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Abu Dhabi, UAESunday 16 December 2018

UAE, Saudi on the right path of reforms, IMF official says

Oman and Bahrain need to do more, according to Jihad Azour, the Director of the IMF's Middle East and Central Asia Department

Jihad Azour, the IMF’s new director for the Middle East, North Africa and Pakistan, said the UAE and Saudi Arabia are on the right path with regard to economic reforms. Victor Besa for The National
Jihad Azour, the IMF’s new director for the Middle East, North Africa and Pakistan, said the UAE and Saudi Arabia are on the right path with regard to economic reforms. Victor Besa for The National

The UAE and Saudi Arabia are moving in the right direction with regards to economic reforms, but Oman and Bahrain may need to speed up their pace because of their lower financial buffers, an IMF official said.

The UAE, the most diversified economy in the Arabian Gulf region and the second largest in the Arab World, is implementing a slew of reforms to help tame a fiscal deficit exacerbated by low oil prices. These reforms include the removal of energy subsidies, introduction of excise taxes this year and value added tax next year and lower spending. All these steps are paying off, according to Jihad Azour, the Director of the IMF's Middle East and Central Asia Department.

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“The diversity in the UAE economy allows the UAE to better adjust and progressively to benefit from the global (economic) recovery which in fact would require (it) to pursue on some of the reforms they have been introducing in terms of improving their business environment, (and) in terms of improving the competitiveness of their services,” said Mr Azour in a press briefing in Washington.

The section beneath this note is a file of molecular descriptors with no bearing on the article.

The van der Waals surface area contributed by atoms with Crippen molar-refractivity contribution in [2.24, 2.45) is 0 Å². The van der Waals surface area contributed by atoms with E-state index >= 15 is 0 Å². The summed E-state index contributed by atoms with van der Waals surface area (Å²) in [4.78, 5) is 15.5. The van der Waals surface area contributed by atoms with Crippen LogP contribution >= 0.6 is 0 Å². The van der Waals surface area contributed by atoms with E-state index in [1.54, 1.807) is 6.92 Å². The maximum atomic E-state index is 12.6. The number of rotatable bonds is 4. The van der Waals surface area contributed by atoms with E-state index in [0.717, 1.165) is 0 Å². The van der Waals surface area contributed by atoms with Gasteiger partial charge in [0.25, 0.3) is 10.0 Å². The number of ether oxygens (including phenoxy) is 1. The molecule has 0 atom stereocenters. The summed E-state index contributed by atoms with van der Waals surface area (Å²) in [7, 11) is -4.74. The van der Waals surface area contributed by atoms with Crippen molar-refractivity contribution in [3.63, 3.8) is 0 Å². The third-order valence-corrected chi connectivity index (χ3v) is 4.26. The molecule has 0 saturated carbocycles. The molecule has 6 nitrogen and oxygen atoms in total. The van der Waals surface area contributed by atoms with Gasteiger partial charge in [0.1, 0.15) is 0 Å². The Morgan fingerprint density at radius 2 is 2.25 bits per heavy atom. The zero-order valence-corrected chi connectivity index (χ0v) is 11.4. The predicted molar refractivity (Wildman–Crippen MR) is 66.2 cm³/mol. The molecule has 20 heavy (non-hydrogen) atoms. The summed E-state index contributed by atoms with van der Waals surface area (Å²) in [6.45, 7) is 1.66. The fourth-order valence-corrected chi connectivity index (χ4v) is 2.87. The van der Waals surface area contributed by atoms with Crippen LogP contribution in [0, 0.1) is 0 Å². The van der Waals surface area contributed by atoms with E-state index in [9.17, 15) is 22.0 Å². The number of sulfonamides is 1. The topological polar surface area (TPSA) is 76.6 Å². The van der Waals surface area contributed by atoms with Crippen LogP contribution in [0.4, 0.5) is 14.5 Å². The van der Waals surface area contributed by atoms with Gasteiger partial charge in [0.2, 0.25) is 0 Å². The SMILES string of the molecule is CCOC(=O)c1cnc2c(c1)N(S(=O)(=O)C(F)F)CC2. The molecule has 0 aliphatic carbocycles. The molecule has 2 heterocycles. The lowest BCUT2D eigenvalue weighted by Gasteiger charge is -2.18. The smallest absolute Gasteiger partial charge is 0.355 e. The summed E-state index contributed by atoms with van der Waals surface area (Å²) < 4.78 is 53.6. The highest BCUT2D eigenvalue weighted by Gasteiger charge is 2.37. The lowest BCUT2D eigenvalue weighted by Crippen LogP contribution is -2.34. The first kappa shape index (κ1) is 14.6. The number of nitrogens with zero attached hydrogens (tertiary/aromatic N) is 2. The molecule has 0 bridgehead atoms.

The UAE’s cumulative fiscal deficits could reach US$89 billion over the 2017‒2022 period, the IMF has projected.

Meanwhile, Saudi Arabia, the largest Arab economy and the world’s biggest oil exporter, is on the right path as it slows down its fiscal consolidation efforts which hurt growth in the first half of this year.

The IMF had advised the Saudi authorities to not rush to balance the budget by 2019 and they are taking heed. The IMF is predicting the deficit will be balanced by 2022.

Saudi Finance Minister Mohammed Al Jadaan told Bloomberg that the kingdom may cut energy subsidies more gradually and take longer to balance its budget.

“In the case of Saudi, the adjustment of the fiscal (front) can be phased in a way that would allow them some flexibility and they are in the right direction,” said Mr Azour. “The set of reforms that they are implementing and planning in terms of fiscal consolidation will help them progressively to reduce their level of budget deficit and reach a situation of balancing their budget in the years to come.”

In Oman and Bahrain, reforms need to gain pace to cope with the low oil price environment, given their low level of financial buffers such as foreign assets compared with their other Gulf peers.

“When it come to Oman and Bahrain, like the other GCC countries, (they) are implementing fiscal adjustment in order to reduce the level of budget deficit,” said Mr Azour. “The level of buffers in Oman and Bahrain are less than the other countries and fiscal adjustment for them is to be continued and in certain cases to be accelerated.”